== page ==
What to Expect After a Huge RUT and SPX Advance

Prior extremes in optimism made the market ripe for a pullback

Senior Vice President of Research
Mar 15, 2021 at 8:55 AM
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Another way to recognize the sentiment-based risk is to reduce large-cap exposure, while retaining exposure to small-cap equites. As I have been explaining since December, small caps have more short-covering potential, and should be emphasized in your portfolio…  the pessimism on display last week among small-cap option buyers on IWM component stocks is beginning to unwind quickly, with the ratio turning sharply lower. It still has room to run even lower, though, before moving into territory that represents higher risk in this group, from a very short-term perspective.”

          - Monday Morning Outlook, Feb. 22, 2021

In February, many of my commentaries referenced a strong technical backdrop, but extremes in optimism among traders inferred sentiment-based risk that made the market ripe for a pullback. In fact, just one week after I published the commentary excerpted above, the buy-to-open put/call volume ratio on iShares Russell 2000 ETF (IWM - 233.59) components hit an extreme low. Up to that point, the ratio was not in extreme territory like we saw with the all-equity and S&P 500 Index (SPX -  3,943.34) component-only buy-to-open put/call volume ratios.

“… since the mid-February closing highs on the SPX, Russell 2000 Index (RUT -- 2,192.21) and Nasdaq 100 Index (NDX -- 12,668.51)…these indices were down 4.2%, 6.6%, and 9.7%, respectively, as of Thursday’s close.”

          - Monday Morning Outlook, March 8, 2021

To no one's surprise, equities did endure a pullback, with the bulk of the decline occurring in the first week of March. In fact, large-cap technology stocks endured the largest of the declines relative to the other indices that we specifically mentioned last week. Last Monday, for example, the Nasdaq 100 Index (NDX - 12,937.29) closed 10.9% below its Feb. 12 closing high.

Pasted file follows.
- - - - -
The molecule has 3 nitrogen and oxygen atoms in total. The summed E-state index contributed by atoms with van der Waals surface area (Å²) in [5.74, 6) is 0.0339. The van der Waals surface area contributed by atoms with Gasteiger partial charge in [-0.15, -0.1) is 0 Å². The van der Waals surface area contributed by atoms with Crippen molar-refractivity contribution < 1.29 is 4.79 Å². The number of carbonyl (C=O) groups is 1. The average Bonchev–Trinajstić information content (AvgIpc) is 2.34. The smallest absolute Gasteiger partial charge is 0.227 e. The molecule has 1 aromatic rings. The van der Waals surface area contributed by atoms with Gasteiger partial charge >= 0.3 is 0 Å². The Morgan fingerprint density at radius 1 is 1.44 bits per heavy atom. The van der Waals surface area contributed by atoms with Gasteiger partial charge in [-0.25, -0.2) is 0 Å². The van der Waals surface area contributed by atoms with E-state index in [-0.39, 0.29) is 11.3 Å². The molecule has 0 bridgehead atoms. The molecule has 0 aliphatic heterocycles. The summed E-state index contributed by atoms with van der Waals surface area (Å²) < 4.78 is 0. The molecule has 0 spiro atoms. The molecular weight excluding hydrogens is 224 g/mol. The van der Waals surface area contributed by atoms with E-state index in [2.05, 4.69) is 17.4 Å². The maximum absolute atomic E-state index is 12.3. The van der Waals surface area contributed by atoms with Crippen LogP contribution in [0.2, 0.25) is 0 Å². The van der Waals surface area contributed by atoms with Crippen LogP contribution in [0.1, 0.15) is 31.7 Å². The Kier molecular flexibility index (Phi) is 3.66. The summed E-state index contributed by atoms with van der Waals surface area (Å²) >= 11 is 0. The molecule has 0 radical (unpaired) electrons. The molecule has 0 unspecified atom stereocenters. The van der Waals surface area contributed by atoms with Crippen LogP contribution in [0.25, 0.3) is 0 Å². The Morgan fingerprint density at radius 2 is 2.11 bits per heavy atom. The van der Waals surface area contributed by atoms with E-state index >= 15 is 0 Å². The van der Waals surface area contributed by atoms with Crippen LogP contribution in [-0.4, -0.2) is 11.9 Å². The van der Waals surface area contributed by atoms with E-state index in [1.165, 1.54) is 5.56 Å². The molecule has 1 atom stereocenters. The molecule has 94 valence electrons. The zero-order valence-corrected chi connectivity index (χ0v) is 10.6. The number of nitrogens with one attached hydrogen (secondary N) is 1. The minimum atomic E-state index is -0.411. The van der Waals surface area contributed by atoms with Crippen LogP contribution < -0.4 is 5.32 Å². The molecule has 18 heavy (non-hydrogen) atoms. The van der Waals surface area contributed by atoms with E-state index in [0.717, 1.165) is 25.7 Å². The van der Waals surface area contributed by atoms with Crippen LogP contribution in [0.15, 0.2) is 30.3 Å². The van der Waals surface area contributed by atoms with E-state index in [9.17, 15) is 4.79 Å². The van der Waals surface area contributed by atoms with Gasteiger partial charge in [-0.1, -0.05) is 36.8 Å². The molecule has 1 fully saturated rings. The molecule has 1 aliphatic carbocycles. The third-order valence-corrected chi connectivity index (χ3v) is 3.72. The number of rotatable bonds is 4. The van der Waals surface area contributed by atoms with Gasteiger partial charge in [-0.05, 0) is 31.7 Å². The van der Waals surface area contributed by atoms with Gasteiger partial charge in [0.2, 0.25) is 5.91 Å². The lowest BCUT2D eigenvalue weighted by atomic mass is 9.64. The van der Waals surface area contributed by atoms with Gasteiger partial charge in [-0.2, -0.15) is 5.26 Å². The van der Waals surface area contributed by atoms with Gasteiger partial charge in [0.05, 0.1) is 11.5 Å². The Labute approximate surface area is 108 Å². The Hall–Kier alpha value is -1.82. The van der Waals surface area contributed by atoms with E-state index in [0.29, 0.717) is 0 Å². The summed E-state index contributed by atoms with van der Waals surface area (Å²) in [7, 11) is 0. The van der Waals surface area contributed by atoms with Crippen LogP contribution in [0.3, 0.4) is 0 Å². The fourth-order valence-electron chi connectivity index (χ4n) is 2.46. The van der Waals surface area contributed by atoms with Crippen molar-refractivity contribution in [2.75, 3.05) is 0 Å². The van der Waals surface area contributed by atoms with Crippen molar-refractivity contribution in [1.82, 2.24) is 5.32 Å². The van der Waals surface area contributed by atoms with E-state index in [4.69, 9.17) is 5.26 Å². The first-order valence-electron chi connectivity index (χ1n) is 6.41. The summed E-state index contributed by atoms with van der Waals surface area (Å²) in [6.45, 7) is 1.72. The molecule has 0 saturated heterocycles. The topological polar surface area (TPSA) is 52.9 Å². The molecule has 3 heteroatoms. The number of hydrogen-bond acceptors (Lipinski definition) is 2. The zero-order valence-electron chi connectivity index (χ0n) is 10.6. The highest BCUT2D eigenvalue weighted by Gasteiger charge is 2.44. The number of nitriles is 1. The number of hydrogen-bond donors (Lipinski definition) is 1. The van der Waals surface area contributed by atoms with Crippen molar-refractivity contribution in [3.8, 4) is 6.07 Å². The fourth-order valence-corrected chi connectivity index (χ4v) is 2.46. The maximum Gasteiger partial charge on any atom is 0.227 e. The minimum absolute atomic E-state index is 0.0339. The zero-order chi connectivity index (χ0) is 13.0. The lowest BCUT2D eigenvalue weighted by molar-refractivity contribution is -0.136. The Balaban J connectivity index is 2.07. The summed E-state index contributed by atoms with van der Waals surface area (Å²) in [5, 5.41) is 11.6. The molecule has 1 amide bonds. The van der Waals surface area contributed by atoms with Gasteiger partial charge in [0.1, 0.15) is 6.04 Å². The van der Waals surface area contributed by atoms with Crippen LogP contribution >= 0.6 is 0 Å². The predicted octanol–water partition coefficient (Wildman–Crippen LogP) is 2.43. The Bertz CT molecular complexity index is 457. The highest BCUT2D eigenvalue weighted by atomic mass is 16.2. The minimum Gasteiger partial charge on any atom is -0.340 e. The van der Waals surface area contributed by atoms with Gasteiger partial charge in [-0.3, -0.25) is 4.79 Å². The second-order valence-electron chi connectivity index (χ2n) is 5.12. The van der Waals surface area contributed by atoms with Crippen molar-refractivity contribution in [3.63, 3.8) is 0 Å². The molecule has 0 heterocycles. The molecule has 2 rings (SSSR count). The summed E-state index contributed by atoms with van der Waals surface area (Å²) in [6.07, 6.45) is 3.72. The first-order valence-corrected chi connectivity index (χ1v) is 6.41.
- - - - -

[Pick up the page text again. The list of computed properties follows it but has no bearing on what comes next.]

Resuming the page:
The NDX did bounce from support at former peaks in October and November, but the sustainability of this bounce remains in question, because resistance quickly came into play at the late-January low, which is in the vicinity of the round 13,000 millennium level and its declining 20-day moving average.   

Moreover, last Thursday’s closing high was at 13,052, just shy of the 13,053 level that marks a 50% retracement of the February closing high and last Monday’s closing low. On Friday, the NDX was fighting to stay above 12,888, which is the site of its year-end 2020 close. 


I have heard multiple guests and hosts on CNBC say that this is not a heavily shorted market, and I agree with those statements when considering only SPX components. However, despite short covering in the Russell 2000 Index (RUT) over the past few reporting periods, I continue to see the small caps as heavily shorted, and thus the biggest area of opportunity if equities continue to advance.”

          - Monday Morning Outlook, February 16, 2021


On the heels of strength in financials, industrial and energy stocks, the SPX rallied strongly from its 80-day moving average, which coincidentally was in the vicinity of its 2020 close at 3,756. I find this interesting, as an observation that I made on Twitter left open the possibly that weaker hands were flushed out of the market when the SPX closed below its much-followed 50-day moving average earlier this month.